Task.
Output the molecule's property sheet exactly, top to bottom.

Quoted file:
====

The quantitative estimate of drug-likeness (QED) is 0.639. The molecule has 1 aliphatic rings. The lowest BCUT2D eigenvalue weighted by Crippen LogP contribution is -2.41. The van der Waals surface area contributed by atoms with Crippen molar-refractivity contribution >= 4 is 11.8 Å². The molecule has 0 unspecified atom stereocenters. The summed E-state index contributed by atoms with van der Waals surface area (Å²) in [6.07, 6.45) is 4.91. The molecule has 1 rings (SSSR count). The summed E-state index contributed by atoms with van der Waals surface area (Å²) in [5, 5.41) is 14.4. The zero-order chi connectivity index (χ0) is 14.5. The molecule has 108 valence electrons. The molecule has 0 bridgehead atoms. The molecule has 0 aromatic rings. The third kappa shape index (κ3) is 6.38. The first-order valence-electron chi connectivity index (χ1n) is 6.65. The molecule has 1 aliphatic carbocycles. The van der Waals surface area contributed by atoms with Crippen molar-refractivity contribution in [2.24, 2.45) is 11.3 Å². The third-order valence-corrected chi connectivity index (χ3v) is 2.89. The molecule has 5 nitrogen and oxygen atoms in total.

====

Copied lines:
The quantitative estimate of drug-likeness (QED) is 0.639. The molecule has 1 aliphatic rings. The lowest BCUT2D eigenvalue weighted by Crippen LogP contribution is -2.41. The van der Waals surface area contributed by atoms with Crippen molar-refractivity contribution >= 4 is 11.8 Å². The molecule has 0 unspecified atom stereocenters. The summed E-state index contributed by atoms with van der Waals surface area (Å²) in [6.07, 6.45) is 4.91. The molecule has 1 rings (SSSR count). The summed E-state index contributed by atoms with van der Waals surface area (Å²) in [5, 5.41) is 14.4. The zero-order chi connectivity index (χ0) is 14.5. The molecule has 108 valence electrons. The molecule has 0 bridgehead atoms. The molecule has 0 aromatic rings. The third kappa shape index (κ3) is 6.38. The first-order valence-electron chi connectivity index (χ1n) is 6.65. The molecule has 1 aliphatic carbocycles. The van der Waals surface area contributed by atoms with Crippen molar-refractivity contribution in [2.24, 2.45) is 11.3 Å². The third-order valence-corrected chi connectivity index (χ3v) is 2.89. The molecule has 5 nitrogen and oxygen atoms in total.